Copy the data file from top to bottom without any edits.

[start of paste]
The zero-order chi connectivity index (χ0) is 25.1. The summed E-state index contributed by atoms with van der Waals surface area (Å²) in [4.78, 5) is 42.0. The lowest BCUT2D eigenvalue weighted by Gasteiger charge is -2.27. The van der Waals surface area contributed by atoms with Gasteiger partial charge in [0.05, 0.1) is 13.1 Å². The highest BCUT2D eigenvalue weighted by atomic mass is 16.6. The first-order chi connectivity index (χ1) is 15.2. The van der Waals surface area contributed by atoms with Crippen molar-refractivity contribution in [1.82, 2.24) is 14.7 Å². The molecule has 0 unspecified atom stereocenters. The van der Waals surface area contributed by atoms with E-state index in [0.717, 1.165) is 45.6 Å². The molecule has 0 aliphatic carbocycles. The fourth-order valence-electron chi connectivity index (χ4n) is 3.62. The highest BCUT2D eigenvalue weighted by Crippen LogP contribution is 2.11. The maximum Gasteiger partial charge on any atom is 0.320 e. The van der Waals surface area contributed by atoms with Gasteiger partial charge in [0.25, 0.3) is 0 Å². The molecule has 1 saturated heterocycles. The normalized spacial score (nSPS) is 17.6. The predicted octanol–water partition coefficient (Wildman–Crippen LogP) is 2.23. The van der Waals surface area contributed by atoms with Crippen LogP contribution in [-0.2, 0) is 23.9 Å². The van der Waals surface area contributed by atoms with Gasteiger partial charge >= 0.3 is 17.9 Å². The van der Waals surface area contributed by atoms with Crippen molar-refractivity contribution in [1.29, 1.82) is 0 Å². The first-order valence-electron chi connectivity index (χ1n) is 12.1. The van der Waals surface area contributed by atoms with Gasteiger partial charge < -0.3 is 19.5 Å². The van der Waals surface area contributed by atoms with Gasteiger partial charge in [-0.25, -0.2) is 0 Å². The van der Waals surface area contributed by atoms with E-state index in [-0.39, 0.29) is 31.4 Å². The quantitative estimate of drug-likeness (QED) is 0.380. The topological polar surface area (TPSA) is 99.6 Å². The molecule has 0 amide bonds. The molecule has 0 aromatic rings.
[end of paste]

The zero-order chi connectivity index (χ0) is 25.1. The summed E-state index contributed by atoms with van der Waals surface area (Å²) in [4.78, 5) is 42.0. The lowest BCUT2D eigenvalue weighted by Gasteiger charge is -2.27. The van der Waals surface area contributed by atoms with Gasteiger partial charge in [0.05, 0.1) is 13.1 Å². The highest BCUT2D eigenvalue weighted by atomic mass is 16.6. The first-order chi connectivity index (χ1) is 15.2. The van der Waals surface area contributed by atoms with Crippen molar-refractivity contribution in [1.82, 2.24) is 14.7 Å². The molecule has 0 unspecified atom stereocenters. The van der Waals surface area contributed by atoms with E-state index in [0.717, 1.165) is 45.6 Å². The molecule has 0 aliphatic carbocycles. The fourth-order valence-electron chi connectivity index (χ4n) is 3.62. The highest BCUT2D eigenvalue weighted by Crippen LogP contribution is 2.11. The maximum Gasteiger partial charge on any atom is 0.320 e. The van der Waals surface area contributed by atoms with Gasteiger partial charge in [0.25, 0.3) is 0 Å². The molecule has 1 saturated heterocycles. The normalized spacial score (nSPS) is 17.6. The predicted octanol–water partition coefficient (Wildman–Crippen LogP) is 2.23. The van der Waals surface area contributed by atoms with Crippen LogP contribution in [-0.2, 0) is 23.9 Å². The van der Waals surface area contributed by atoms with Gasteiger partial charge >= 0.3 is 17.9 Å². The van der Waals surface area contributed by atoms with Crippen molar-refractivity contribution in [1.29, 1.82) is 0 Å². The first-order valence-electron chi connectivity index (χ1n) is 12.1. The van der Waals surface area contributed by atoms with Gasteiger partial charge < -0.3 is 19.5 Å². The van der Waals surface area contributed by atoms with Gasteiger partial charge in [-0.25, -0.2) is 0 Å². The van der Waals surface area contributed by atoms with E-state index in [-0.39, 0.29) is 31.4 Å². The quantitative estimate of drug-likeness (QED) is 0.380. The topological polar surface area (TPSA) is 99.6 Å². The molecule has 0 amide bonds. The molecule has 0 aromatic rings.